Managing Manure in the Pasture


Hi! My name is Casie Bazay. I'm a mom, a freelance writer, and a certified equine acupressure practitioner.

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8 Responses

  1. Carol says:

    When we first moved to our small acreage 2 years ago I was really mad that my husband wanted me to clean up the pastures every day. But, I have to agree with you. We almost never have flies, the horses are healthier and they are able to graze almost the whole pasture. It takes me about 30 minutes in the morning and I get a lot of exercise and the chance to be outside when the birds are singing and it’s not too hot. Sometimes I still grumble, but overall it’s a lot nicer than looking out our house windows to piles of poop!

    • Casie says:

      🙂 I don’t mind it at all when the weather’s decent. Winter time isn’t always so fun though. . . Thanks for sharing, Carol.

  2. Sarah says:

    Beyond all the benefits stated, you could start your own fertilizer company and sell the composted manure too!!!

  3. Jane Bellerby says:

    Hi Casie, I’m not sure what country you and your horses live in but here in Aotearoa New Zealand it is commonly accepted that cross grazing with sheep, cattle or goats will help minimise worms in the pasture. I try to rest grazing areas for at least one month and preferably two or three in my rotation. Our horses live on a track system which opens up into paddock areas and their grazing is controlled depending on the season. I don’t pick up the poop except around the shed area and in some of the places where they choose to hang out and rest. It goes into piles for our vegetable and flower gardens and orchard trees. The poop in the paddocks I sometimes kick around and I play with the idea of hooking harrows on behind either the car or tractor to spread it before resting the grass and letting in the cattle. We graze 6 cattle beasts and 7 horses on about 20 acres and cut silage and hay for the winter as well. We do have to buy in extra hay as we like to feed heaps year round. Our climate is wet and the grass can be too soft and sappy at any time of the year. Fertiliser applied is lime every three or four years and fish fertiliser and very occasionally a bit of bagged fertiliser. It’s always a balancing act isn’t it? You might like the book Real Life with Horses by Rita Virtama which has lots of interesting ‘stuff’ about horse management. Happy riding and poop picking – they poop 8 to 12 times every 24 hours! 🙂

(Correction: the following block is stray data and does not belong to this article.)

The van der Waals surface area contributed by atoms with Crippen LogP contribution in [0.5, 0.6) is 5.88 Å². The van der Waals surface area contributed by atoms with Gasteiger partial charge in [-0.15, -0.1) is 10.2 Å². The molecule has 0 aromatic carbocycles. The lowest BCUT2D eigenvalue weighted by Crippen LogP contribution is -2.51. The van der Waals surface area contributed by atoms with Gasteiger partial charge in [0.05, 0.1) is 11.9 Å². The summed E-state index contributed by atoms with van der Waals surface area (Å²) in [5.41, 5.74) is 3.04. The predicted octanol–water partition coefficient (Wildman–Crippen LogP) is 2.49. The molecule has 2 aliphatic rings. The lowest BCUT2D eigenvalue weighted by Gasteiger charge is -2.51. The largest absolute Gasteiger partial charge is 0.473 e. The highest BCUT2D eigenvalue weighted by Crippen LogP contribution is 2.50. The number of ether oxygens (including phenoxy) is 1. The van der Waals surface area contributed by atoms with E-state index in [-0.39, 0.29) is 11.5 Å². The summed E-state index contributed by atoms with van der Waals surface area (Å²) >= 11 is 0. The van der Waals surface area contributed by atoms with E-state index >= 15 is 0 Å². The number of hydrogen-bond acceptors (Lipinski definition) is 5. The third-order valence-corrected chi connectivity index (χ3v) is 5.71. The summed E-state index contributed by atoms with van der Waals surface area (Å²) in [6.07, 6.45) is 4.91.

• Casie says:

      Hi Jane–I’m in the U.S. (Oklahoma) and I have heard of cross-grazing to help with parasites. We just have horses (and chickens) at my place though. But I’ve considered getting a llama just because I like them! (not sure if that would help with parasites. . .) It sounds like you’ve got a pretty good system in place. I love the track concept–it just didn’t work out for my horses as I’d hoped. That’s what got me started with poo picking though (as I think I stated in the post above). Thanks for the book recommendation too–I’ll check it out!

  4. Jane Bellerby says:

    Sorry, forgot to add my name. 🙂 Jane

  5. I have designed and built the Nifty Picker. Just getting ready for official launch but I’d love to show you our video on Youtube. It works a treat for clean the land and lift the poo so easily. Drop me message for more info. Hopefully we will have a US manufacturer very soon so will start selling in North America. Phil

    • Maralee Foster says:

      I watched some of your videos on You Tube and was very impressed. I’m excited for your Nifty Picker to come to the US

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